Enterovirus D68 

Updated: May 15, 2018
Author: HoJoon You, MD; Chief Editor: Michael Stuart Bronze, MD 

Overview

Background

Enterovirus D68 (EV-D68), also known as enterovirus 68 (EV-68 or EV68), is a non-poliovirus, nonenveloped, positive-sense single-stranded RNA virus that belongs to the Picornaviridae family. See the images below. EV-D68 is transmitted person to person by contact with respiratory and gastrointestinal secretions.

Electron micrograph of a thin section of enterovir Electron micrograph of a thin section of enterovirus D68 (EV-D68), showing the numerous, spherical viral particles. Courtesy of the CDC.
Electron micrograph of a thin section of numerous Electron micrograph of a thin section of numerous spherical enterovirus D68 (EV-D68) viral particles. Some of the particles appear to be "empty," missing their contents of single-stranded RNA. Courtesy of the CDC.

While most of the approximately 100 species of enteroviruses primarily infect the gastrointestinal (GI) tract, EV-D68 has tropism for the respiratory tract. It causes acute respiratory disease ranging from mild upper respiratory tract symptoms to severe pneumonia. In an outpatient setting, EV-D68 disease has manifested most commonly among persons younger than 20 years and adults aged 50-59 years. Inpatients have predominately been children.[1, 2]

EV-D68 was first isolated in 4 pediatric patients with lower respiratory tract infection in California in 1962.[3]

EV-D68, as with other enterovirus species, circulates seasonally in the summer and especially in fall months.[4, 5]

In August 2014, EV-D68 emerged as a cause of severe respiratory infections. Hospitals in Illinois and Missouri reported an increased incidence of rhinovirus and enterovirus infection, with 30 of 36 isolates from the nasopharyngeal secretions of patients with severe respiratory illness identified as EV-D68. Following these reports, an unusually high number of patients with severe respiratory illness were admitted to these facilities, presumably with EV-D68 infection.[2]

EV-D68 outbreaks have also been reported in Europe, Argentina, China, and Japan.[6, 7, 8, 9, 10, 11, 12]

Susceptible patients generally have underlying asthma and wheezing. In addition to respiratory illness, EV-D68 has also been associated with rare and lethal central nervous system (CNS) infection with polioviruslike manifestations.

Pathophysiology

Enteroviruses typically spread through the fecal-oral route, although some serotypes, like EV-D68, also spread via respiratory secretions. The enteroviruses invade the submucosal tissues of the distal pharynx and alimentary tract. The incubation period varies from 3-10 days, leading to a transient minor viremia that delivers virus to lymphoid tissues. Ongoing viral replication results in major viremia that spreads the virus to targets such as the CNS.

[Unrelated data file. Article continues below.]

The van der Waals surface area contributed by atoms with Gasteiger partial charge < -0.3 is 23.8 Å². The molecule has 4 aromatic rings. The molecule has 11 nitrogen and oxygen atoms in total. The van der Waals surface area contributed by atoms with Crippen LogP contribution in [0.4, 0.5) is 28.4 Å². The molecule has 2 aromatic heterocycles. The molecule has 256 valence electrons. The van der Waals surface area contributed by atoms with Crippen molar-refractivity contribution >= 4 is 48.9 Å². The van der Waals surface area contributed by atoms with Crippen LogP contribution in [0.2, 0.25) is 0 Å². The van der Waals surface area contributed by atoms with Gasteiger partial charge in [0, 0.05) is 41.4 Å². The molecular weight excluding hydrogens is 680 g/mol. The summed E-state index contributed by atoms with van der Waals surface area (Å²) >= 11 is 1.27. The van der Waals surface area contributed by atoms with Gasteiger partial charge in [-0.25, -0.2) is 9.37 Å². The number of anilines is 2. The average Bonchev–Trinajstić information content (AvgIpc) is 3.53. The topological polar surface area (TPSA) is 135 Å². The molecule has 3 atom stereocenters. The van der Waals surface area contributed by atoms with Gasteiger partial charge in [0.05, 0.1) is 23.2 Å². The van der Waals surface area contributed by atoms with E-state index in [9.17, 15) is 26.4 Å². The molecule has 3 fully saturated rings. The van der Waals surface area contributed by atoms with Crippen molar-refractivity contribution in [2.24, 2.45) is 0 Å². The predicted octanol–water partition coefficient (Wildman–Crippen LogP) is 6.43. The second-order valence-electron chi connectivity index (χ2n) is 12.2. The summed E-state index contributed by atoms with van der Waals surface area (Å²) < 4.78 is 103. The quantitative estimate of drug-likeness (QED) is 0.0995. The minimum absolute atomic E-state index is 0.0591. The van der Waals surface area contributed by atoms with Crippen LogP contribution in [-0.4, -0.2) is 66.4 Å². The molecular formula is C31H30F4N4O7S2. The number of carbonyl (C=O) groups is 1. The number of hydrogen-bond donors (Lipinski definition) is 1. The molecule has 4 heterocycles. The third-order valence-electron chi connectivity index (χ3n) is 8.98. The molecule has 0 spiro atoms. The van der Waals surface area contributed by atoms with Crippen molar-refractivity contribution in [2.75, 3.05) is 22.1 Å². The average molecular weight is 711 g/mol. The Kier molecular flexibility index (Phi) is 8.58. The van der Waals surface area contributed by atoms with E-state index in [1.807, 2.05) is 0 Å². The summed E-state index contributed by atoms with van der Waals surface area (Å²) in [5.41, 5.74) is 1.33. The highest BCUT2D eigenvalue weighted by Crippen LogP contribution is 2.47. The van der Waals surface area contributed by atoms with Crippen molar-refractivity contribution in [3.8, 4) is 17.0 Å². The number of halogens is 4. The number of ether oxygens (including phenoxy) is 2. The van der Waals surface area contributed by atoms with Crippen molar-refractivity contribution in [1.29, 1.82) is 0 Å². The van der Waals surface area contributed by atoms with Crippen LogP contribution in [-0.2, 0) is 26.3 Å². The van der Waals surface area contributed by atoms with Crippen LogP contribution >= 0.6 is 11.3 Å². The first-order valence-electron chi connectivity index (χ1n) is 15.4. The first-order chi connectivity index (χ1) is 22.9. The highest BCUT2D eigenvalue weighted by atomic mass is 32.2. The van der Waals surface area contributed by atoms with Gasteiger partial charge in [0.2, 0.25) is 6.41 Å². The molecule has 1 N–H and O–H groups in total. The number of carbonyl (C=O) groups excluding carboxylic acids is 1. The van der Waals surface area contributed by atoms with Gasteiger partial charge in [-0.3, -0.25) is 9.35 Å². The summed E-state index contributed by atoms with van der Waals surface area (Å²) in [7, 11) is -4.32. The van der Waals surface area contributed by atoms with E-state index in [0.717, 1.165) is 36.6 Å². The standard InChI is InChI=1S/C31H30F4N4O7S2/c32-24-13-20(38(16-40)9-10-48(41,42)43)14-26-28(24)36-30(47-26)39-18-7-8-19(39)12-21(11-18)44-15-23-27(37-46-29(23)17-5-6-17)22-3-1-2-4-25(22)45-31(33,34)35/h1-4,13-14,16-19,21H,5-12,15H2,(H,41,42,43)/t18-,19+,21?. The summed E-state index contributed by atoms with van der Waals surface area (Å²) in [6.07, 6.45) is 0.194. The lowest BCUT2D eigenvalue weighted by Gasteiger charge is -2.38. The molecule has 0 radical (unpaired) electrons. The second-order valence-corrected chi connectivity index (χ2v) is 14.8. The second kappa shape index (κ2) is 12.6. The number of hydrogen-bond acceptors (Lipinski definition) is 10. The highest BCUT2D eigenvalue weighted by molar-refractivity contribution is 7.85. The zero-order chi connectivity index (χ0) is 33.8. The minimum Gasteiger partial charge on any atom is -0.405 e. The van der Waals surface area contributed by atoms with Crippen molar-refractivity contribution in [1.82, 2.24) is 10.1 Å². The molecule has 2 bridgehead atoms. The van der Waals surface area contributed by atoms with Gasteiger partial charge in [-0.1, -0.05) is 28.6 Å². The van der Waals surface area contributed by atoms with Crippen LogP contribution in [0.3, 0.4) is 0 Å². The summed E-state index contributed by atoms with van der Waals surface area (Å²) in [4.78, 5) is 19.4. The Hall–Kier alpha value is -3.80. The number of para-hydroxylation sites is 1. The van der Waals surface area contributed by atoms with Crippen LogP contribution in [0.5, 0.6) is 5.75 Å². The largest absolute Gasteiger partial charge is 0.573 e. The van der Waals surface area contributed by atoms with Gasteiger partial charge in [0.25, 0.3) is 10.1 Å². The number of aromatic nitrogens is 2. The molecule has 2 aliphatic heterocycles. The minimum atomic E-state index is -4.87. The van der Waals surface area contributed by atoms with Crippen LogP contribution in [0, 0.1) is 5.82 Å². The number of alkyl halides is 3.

EV-D68 manipulates the host cell cycle in order to promote viral replication. The nonstructural viral proteins 3C and 3D appear to have a role in arresting the host cells in the G0/G1 phase, which is most favorable for EV-D68 replication.[13]

Enterovirus neurovirulence is believed to result from direct cellular destruction.[14, 15] In vitro neuron-specific intercellular adhesion molecule 5 (ICAM-5/telencephalin) was noted to be a cellular receptor for EV-D68.[16] EV-D68 pathogenesis was examined by Schieble et al[17] in suckling mice by intrathecal and intraperitoneal inoculation with 4 strains of EV-D68. CNS pathogenicity was observed only in mice inoculated with the Rhyne strain, showing limb tremor, weakness, paralysis, and death. This experiment is consistent with case reports of fatal meningoencephalitis resulting from EV-D68, serving as evidence of the neurovirulence of the virus. Ferrets with EV-D68 virus infection have been shown to have minimal clinical symptoms and have been proposed to be used as animal models for EV-D68 infection and pathogenesis.[18]

Immunology

The immune response to enteroviruses is mainly humoral, mediated by secretory immunoglobulin A (IgA) in nasal and alimentary secretions. Serum neutralizing immunoglobulin G (IgG) is detected 7-10 days after infection and persists for life after natural enteroviral infection. Macrophages also play an important role in viral clearance.[14, 15]

EV-D68 has been shown to avoid the innate immune system's responses via 3Cpro protein, which targets key players in both Toll-like receptor–mediated signaling and retinoic acid-inducible gene I-like receptor pathway.[19, 20]

Etiology

Human EV-D68 is a small nonenveloped virus with single-stranded positive-sense RNA genome of 7.5 kilobases. It belongs to the enterovirus D species, within the Enterovirus genus in the Picornaviridae family.[21, 3] EV-D68 is acid-labile and behaves more like human rhinoviruses in its affinity for the respiratory tract.

Epidemiology

Enterovirus D68 was first identified in California in 1962 in 4 pediatric patients with bronchiolitis and pneumonia.[3] Enterovirus surveillance in the United States between 1970 and 2005 identified only 26 cases of EV-D68 infection. In autumn 2009, in the context of pursuing respiratory virus surveillance during the H1N1 pandemic, a cluster of EV-D68 cases were detected in New York.[22]

A similar increase in detection of EV-D68 has been reported worldwide, although the increased incidence was believed to have resulted from the use of more highly sensitive virus identification methods such as polymerase chain reaction (PCR). Verifying stored respiratory samples from Yamagata, Japan and the Netherlands revealed EV-D68–positive samples in recent years.[23] In 2010, 40 cases were reported in Yamagata and 24 in the Netherlands.

The frequency of outbreaks may vary among countries.[23] In the Philippines, for example, EV-D68 outbreaks in the last decade appear to be cyclic in 2-year intervals: 2008-2009, 2011, and 2013-2014.[23] This may be partly due to differences in regional climate. In South Africa, 8 cases were detected between May 2000 and May 2001 in children aged 5-23 months. Three cases were reported from February to March 2010 in Senegal and 5 cases in June 2008 in Gambia. The climate in these countries consists primarily of dry and rainy seasons, but a much larger sample will be needed to assess the seasonal circulating patterns in non-temperate regions.[22]